Thursday, November 29, 2012

I Went for a Virtual Walk to Check in on Some Friends, and . . .

I stopped by Regular Rumination where Lu had posted some questions along with her the answers.
She then tossed out a few of her own questions for others to answer, so I thought I'd take the challenge.

Here goes nothing . . .

1. Is there anyone in your life who made you a reader? Who influenced your reading?
I think the most influential people in my life were my grandparents (both sets), immigrants who hadn't gotten beyond the sixth grade. Their homes were full of books and they were always reading. My parents, grew up in that tradition and our house was also full to overflowing with books. They were everywhere.  Reading was never something they told us we had to do, it was just something that was modeled for us as something everyone did. Frankly, I was surprised when I got to school and found that not only did everyone not do it, they didn't even want to!
2. Name one experience you had reading that changed your perspective on something.
This is a hard one. I credit reading with giving me the ability to see things from perspectives far different from my own, for strengthening my critical thinking skills, and for helping me to more readily empathize with others.

That being said, Reading regularly changes my perspectives. Reading the cogent offerings of intelligent conservative and evangelical writers has proven to me that the screeching, intolerant, hate-filled far right is only a small (albeit loud) group. Disagreement and debate are not bad things when they move us toward better caring for ourselves and others.
3. What was the most beautiful reading experience you had?
When I was young I would spend hours outside under our giant weeping willow tree. Its canopy spread wide enough and hung far enough down that it created an enclosed room. As the sun moved across the sky it sent dappled light playing through the leaves.

Reading was my first love. It transported me to countless worlds, introduced me to countless marvelous people, and expanded my life exponentially. The space beneath that tree became a magical place of dreams, and gave me many beautiful reading experiences.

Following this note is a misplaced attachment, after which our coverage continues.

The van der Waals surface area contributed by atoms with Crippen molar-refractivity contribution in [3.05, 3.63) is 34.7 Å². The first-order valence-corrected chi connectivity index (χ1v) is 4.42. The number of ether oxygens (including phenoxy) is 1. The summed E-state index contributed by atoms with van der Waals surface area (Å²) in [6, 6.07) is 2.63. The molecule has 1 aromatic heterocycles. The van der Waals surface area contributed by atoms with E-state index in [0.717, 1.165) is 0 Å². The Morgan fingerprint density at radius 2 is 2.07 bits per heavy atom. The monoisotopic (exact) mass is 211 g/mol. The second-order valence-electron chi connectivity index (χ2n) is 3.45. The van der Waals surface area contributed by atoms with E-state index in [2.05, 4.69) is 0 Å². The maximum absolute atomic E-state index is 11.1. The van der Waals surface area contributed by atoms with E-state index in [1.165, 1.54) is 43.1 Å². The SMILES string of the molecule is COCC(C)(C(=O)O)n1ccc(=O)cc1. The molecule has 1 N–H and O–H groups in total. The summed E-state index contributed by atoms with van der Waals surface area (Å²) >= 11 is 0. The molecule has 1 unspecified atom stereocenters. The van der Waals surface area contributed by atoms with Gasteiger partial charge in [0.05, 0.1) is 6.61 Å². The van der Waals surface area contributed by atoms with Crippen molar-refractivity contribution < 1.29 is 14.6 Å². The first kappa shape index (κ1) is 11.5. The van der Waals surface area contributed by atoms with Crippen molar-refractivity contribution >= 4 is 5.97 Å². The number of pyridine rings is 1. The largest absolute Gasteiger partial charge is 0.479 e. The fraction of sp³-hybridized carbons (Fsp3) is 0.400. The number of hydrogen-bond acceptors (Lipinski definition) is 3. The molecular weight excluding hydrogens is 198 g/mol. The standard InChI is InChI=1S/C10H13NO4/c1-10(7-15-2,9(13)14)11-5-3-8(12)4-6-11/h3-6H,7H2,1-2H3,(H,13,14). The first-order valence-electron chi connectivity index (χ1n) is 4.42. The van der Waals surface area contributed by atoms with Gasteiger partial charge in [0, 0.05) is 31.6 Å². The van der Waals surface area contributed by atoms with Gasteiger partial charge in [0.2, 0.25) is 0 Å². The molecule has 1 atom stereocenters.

4. If you could have any all-consuming hobby other than reading and blogging, what would it be?
Gardening. I have always loved working in my garden. It fuels my writing as well as the rest of my life. But physical disability has vastly curtailed both the time I can spend in the garden and the activities I am able to do, so I cherish the little time I am able to putter.
5. Tell me your favorite song right now. (Totally selfish – I would like new music to listen to.)
Sorry. Not up to date in that department. I was just listening to Leonard Cohen's "Hallelujah." That song always goes directly to the core of me for some reason. I'm a Blues fan and listen to both Clapton and the many old Blues guys who influenced and inspired him.
6. Which character have you most identified with? The one character who, when you read about them, seemed eerily similar to you?
Mary Lennox. I was very young when I read "The secret Garden," but it touched me deeply. As a poor, bookish tomboy living in an upscale neighborhood, I felt very much the outsider. For years, I was Mary. I guess I romanticized her life as being so much better than mine for some reason. And then there was that happy ending thing. I knew she had one. I hoped I would too.
7. Because I want everyone to answer Claire’s final question: What is your favorite poem right now?

My favorite poem? That changes often. But it just as often changes back to this one by Emily Dickinson. The quality of light can take me to another time and place, and bring back old memories as if they were fresh. Sometimes this is wonderful, others, not so much. But I wouldn't trade it for the world.

light shining into a dark room through leaded glass window
 A certain Slant of Light

There's a certain slant of light,
On winter afternoons,
That oppresses, like the weight
Of cathedral tunes.

Heavenly hurt it gives us;
We can find no scar,
But internal difference
Where the meanings are.

None may teach it anything,
'Tis the seal, despair,-
An imperial affliction
Sent us of the air.

When it comes, the landscape listens,
Shadows hold their breath;
When it goes, 't is like the distance
On the look of death.

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